How to Transfer VHS to DVR

by David Lipscomb

The venerable videocassette recorder remains a staple of many audio/visual systems. However, the process of fast forwarding and rewinding to find the program on the tape among other recordings may prove tedious and outdated. Transferring an old TV show or home movie from VHS to a digital video recorder allows you to consolidate various recordings, making them easier to categorize and view.

Examine the rear of the VCR and DVR. Locate the "Audio/Video Out" jacks on the VCR, and the corresponding "A/V In" jacks on the DVR.

Plug the yellow composite video cable's plug into the matching jacks on the VCR and DVR. Repeat for the red and white audio cables.

Set your DVR to record from the "Line In" input, using the unit's remote or front panel controls. Typically the front panel display with show "L1" or "L2" upon connecting the right input. Be sure the display matches the actual input used on the back panel.

Insert the VHS tape containing the material you wish to transfer to the DVR. Use the VCR's remote or front panel controls to find your starting point.

Press "Play" on the VCR. Adjust the "Tracking" controls on the VCR by using the buttons on the remote or front panel. Continue until the image is stable and devoid of white tracking lines or other jittery artifacts. This ensures that the VCR's heads are properly aligned with the tape surface.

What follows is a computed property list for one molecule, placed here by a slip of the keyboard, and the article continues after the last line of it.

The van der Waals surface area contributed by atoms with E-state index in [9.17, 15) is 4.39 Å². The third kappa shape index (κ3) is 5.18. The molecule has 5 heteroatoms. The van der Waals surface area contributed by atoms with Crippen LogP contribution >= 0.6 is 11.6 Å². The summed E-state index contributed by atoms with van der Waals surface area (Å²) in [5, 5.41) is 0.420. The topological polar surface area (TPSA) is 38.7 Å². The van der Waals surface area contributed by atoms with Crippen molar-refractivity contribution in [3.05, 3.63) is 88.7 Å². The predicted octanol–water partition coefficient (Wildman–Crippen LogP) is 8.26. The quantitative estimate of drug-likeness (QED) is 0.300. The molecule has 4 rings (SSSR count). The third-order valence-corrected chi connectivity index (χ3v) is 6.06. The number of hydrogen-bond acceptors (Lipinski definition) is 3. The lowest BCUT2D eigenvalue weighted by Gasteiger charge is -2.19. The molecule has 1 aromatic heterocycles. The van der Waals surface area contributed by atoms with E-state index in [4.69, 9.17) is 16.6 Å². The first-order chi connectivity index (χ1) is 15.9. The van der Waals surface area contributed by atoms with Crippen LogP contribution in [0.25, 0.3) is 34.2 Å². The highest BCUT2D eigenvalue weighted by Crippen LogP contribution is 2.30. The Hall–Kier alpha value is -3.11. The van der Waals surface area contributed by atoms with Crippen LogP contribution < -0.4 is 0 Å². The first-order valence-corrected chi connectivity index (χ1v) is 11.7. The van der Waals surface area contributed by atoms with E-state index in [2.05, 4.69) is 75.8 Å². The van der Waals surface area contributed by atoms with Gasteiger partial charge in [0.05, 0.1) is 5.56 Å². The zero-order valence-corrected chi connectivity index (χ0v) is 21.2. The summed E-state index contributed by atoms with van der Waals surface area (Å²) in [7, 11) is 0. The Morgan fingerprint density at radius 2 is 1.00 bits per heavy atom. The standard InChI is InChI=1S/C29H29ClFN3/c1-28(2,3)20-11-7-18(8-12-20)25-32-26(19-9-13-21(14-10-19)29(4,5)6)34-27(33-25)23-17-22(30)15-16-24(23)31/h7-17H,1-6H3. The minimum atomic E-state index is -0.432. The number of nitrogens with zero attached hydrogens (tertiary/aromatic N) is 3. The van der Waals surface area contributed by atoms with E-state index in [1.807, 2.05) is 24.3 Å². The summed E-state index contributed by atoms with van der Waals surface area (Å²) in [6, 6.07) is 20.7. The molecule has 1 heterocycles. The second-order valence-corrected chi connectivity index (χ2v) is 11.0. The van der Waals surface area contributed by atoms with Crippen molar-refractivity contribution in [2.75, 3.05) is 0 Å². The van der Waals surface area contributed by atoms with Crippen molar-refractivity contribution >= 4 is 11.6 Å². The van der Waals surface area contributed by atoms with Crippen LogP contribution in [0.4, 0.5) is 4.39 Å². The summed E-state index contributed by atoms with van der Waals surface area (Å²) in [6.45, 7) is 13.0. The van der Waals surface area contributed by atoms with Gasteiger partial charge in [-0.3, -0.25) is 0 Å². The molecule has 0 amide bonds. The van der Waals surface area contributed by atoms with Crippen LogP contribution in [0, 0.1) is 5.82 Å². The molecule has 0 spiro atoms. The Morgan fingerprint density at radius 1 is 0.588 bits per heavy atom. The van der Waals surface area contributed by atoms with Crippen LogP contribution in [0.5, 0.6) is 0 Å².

Rewind the tape back to the program's starting point.

Press "Play" on the VCR, and "Rec" on the DVR. Press "Stop" on both devices when the program is complete.

Tips

  • Keep in mind that recording from VHS to DVR occurs in real time.
  • If the VHS has been out of use for some time, run a cassette-based VCR head cleaner through the unit to remove accumulated contamination on the heads.
  • Many DVD recorders offer a built-in television tuner, program guide and hard drive. You can use the integrated DVR features to record shows onto the hard drive, then archive those shows to DVD if you wish.

Warning

  • Do not record a copy-protected VHS tape to the DVR. Doing so violates copyright laws. In addition, the result is monaural sound and low-quality video.

Items you will need

  • Composite audio/video cable
  • VCR remote control (optional)
  • DVR remote control (optional)

About the Author

David Lipscomb is a professional writer and public relations practitioner. Lipscomb brings more than a decade of experience in the consumer electronics and advertising industries. Lipscomb holds a degree in public relations from Webster University.

Photo Credits

  • Comstock/Comstock/Getty Images